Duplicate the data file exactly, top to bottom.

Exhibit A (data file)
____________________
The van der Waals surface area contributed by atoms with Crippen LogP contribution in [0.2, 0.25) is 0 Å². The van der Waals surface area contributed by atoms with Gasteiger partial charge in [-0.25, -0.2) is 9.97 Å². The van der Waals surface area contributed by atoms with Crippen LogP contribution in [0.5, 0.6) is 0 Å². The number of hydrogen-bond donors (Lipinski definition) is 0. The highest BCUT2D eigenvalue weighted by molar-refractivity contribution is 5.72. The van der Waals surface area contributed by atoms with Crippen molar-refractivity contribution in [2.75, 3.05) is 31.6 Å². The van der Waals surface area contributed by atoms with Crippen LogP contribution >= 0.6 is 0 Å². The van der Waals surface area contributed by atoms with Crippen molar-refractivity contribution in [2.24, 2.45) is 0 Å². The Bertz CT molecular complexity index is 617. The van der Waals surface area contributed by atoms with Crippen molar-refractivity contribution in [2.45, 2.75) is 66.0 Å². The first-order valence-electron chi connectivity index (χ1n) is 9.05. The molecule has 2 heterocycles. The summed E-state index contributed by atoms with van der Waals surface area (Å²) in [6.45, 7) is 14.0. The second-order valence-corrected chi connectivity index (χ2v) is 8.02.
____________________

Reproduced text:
The van der Waals surface area contributed by atoms with Crippen LogP contribution in [0.2, 0.25) is 0 Å². The van der Waals surface area contributed by atoms with Gasteiger partial charge in [-0.25, -0.2) is 9.97 Å². The van der Waals surface area contributed by atoms with Crippen LogP contribution in [0.5, 0.6) is 0 Å². The number of hydrogen-bond donors (Lipinski definition) is 0. The highest BCUT2D eigenvalue weighted by molar-refractivity contribution is 5.72. The van der Waals surface area contributed by atoms with Crippen molar-refractivity contribution in [2.75, 3.05) is 31.6 Å². The van der Waals surface area contributed by atoms with Crippen LogP contribution >= 0.6 is 0 Å². The van der Waals surface area contributed by atoms with Crippen molar-refractivity contribution in [2.24, 2.45) is 0 Å². The Bertz CT molecular complexity index is 617. The van der Waals surface area contributed by atoms with Crippen molar-refractivity contribution in [2.45, 2.75) is 66.0 Å². The first-order valence-electron chi connectivity index (χ1n) is 9.05. The molecule has 2 heterocycles. The summed E-state index contributed by atoms with van der Waals surface area (Å²) in [6.45, 7) is 14.0. The second-order valence-corrected chi connectivity index (χ2v) is 8.02.